The New Cheerful Robots: Workers of the Medical Knowledge Bureaucracy

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Rebecca Overmyer-Velázquez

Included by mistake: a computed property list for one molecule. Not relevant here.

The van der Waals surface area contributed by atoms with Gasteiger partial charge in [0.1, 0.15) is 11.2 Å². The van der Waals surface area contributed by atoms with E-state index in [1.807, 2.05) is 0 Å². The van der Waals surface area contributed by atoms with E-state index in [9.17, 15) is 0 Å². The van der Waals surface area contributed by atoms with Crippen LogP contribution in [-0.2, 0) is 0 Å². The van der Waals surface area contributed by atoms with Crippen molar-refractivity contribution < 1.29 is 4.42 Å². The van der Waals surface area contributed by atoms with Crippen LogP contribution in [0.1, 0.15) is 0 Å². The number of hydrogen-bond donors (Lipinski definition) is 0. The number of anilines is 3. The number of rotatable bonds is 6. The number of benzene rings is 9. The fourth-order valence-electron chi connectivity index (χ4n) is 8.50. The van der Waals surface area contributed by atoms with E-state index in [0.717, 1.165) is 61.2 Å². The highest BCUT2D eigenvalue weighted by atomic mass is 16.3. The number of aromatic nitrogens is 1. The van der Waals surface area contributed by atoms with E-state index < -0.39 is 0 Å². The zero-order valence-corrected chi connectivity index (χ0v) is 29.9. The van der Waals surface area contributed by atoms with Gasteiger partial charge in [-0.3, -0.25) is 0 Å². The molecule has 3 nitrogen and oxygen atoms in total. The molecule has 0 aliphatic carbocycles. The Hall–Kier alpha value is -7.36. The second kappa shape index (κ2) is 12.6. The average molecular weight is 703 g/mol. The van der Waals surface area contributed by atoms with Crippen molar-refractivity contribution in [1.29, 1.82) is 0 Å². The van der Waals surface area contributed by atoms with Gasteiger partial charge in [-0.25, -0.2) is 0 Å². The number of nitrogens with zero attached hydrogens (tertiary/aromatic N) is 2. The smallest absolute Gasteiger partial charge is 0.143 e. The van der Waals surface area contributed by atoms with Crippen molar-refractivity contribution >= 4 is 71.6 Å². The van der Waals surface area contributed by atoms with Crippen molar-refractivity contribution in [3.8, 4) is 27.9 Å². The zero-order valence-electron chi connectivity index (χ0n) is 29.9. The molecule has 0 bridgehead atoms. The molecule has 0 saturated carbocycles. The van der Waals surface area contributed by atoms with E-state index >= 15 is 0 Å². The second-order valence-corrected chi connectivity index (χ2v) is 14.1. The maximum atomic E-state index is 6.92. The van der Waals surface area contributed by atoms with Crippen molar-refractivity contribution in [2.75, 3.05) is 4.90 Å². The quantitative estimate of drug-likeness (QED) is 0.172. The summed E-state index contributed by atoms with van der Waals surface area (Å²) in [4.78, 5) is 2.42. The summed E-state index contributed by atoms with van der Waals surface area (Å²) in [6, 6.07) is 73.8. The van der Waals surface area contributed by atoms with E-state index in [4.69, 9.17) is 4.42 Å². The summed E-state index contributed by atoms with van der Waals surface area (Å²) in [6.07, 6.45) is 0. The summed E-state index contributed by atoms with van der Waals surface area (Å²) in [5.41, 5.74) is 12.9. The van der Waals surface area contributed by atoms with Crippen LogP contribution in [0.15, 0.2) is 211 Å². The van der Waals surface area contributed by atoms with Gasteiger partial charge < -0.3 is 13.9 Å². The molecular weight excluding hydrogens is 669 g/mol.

The growing literature of pharmaceutical studies shows a unanimous disapproval towards the corporate mechanisms of the pharmaceutical industry. Prominent scholar, Sergio Sismondo, goes as far as to criticize it through nightmarish allegories on the grounds of being a hegemonic, “ghostly” regime responsible for, often deadly, health crises. In particular, the process of medical knowledge production was identified as a major source of power, underpinning the financial interests of the industry at the expense of public health. To market new drugs, pharmaceutical companies produce and disseminate their own scientific research through an elaborate network of contracted firms and in-house departments, in short, through a medical knowledge bureaucracy. While it is partly responsible for industry connected public health crises, scholars repeatedly failed to examine the circumstances of the individuals who work within, and function as the driving force of this powerful system. The present research tires to answer the question of how much responsibility do the workers of the medical knowledge bureaucracy have over the social consequences of the organization they are part of? Consequently, this is a study of those white-collar workers and managers who diligently keep the medical knowledge bureaucracy, and thus Big Pharma functioning on a day-to-day basis. Attending a major industry workshop and conducting seven in-depth interviews with long-time industry insiders the research aims to reflect on the conditions of modern work in the pharmaceutical industry. The study follows the thought of American sociologist, C. Wright Mills who wrote extensively of the professional middle-classes in the 1950’s. Using an insightful metaphor, Mills asserts that white-collar workers became “Cheerful Robots,” who no longer exert their individual reason but dissipate in the rational bureaucracy of the corporation in gleeful obliviousness. Although, almost 70 years passed since Mills’ dystopian analysis, the conducted interviews reveal bone-chilling similarities. The findings presented show, the medical knowledge bureaucracy is a rationalized system whose agents lack comprehensive social responsibility and self-rationalize themselves resembling Mills’ Cheerful Robot. If anything, only the vital discussion is absent from contemporary academic discourse on this long-standing topic. It seems, after all, “ghostly” is an appropriate descriptor for the medical knowledge bureaucracy, and those within it.


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